Today in class I was discussing Martin Luther King, Jr. with my students and asked them why it's still important to talk about his legacy. I got some of the answers you would expect that explained the history and what he is well known for. I then asked them what the take home message was that everyone should walk away from today having learned, students AND adults. I got some great responses like "you should never judge a book by a cover", "treat others as you want to be treated", "we are all created equal and all deserve the same rights", as well as others.
I typically talk about Colin the first week of school because I connect it to respect, how I like the class to go throughout the year, and my expectations of them to work hard no matter what their challenges are so they are familiar with Colin having Down Syndrome.
Martin Luther King, Jr.'s legacy leaves a messages for all of us today, regardless of whether you are referring to ethnicity, religious background, developmental differences, or just simply personality differences. It got me thinking that despite some of the challenges Colin himself faces, he is still entitled to the same education as his typical peers. In all of my research about inclusion in school, I keep coming across the same answer. The answer says that inclusion works for everyone because it teaches students to respect one another, work with another and it says when students are exposed to the same curriculum they ALL have the ability to reach their potential.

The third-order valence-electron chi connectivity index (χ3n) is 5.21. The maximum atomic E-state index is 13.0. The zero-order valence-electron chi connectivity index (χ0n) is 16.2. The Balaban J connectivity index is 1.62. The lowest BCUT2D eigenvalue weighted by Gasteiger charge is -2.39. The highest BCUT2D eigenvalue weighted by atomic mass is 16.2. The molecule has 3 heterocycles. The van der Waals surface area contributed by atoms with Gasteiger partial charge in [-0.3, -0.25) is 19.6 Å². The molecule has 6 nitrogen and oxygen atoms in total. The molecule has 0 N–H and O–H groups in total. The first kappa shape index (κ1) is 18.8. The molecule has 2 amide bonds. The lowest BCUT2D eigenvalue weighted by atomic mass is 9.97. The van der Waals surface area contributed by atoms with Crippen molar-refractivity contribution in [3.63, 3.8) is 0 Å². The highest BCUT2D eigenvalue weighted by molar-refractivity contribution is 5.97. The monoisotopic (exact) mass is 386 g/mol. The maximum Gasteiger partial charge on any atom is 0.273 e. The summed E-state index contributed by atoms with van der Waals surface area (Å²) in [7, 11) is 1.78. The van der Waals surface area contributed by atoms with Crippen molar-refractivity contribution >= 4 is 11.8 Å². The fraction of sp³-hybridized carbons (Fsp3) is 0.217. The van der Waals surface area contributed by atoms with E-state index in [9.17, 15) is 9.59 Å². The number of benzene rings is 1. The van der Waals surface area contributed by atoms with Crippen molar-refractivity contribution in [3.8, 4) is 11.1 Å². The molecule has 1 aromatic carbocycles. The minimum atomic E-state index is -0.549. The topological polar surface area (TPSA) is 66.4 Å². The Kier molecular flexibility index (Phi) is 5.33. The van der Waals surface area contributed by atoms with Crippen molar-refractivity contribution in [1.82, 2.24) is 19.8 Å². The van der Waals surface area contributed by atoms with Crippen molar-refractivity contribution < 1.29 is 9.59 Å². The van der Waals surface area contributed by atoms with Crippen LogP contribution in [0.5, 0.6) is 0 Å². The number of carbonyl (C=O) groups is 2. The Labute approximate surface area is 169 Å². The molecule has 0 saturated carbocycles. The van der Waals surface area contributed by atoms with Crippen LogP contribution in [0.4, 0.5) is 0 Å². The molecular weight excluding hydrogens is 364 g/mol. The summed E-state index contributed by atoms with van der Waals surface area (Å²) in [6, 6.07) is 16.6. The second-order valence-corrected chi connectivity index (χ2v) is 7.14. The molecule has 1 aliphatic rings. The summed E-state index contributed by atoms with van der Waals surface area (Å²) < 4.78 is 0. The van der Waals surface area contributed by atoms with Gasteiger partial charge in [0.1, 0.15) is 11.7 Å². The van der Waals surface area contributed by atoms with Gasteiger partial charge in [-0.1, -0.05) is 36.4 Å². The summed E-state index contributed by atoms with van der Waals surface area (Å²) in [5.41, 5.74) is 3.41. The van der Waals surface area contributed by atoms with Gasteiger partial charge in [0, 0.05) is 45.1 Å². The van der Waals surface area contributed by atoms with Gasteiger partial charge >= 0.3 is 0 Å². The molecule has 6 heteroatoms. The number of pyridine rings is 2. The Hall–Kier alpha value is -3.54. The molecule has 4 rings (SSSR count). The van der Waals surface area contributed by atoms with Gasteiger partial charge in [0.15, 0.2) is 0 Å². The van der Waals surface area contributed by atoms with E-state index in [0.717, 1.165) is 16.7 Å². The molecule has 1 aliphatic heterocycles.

Many years ago, people with Down Syndrome were put it institutions because it was believed they couldn't learn. However, the shift started to happen when parents believed in their children and found that by raising them just like their typical children, they had the same possibilities. Today, we spend the first three years of our children's lives assisting them in attaining skills so that they are prepared to head to preschool at the age of 3. I BELIEVE with all of my heart that when Colin is exposed to the same curriculum as his typical peers, he can be JUST as successful because he will discover what moves him. I recently stumbled across this blog post and I was moved to tears. This mom articulated the answers I have been looking for in my quest to figure out what's best for Colin in Kindergarten.
As Colin's parents, Chris and I have a dream for Colin that he will cooperatively live and work in a society that respects him for WHO he is. We were once scared of what the future would hold for Colin before Colin himself taught us what he is capable of. We know that as long as we support Colin and give him everything he deserves, ANYTHING is possible.
Thank you, Martin Luther King, Jr. for the legacy you have left behind.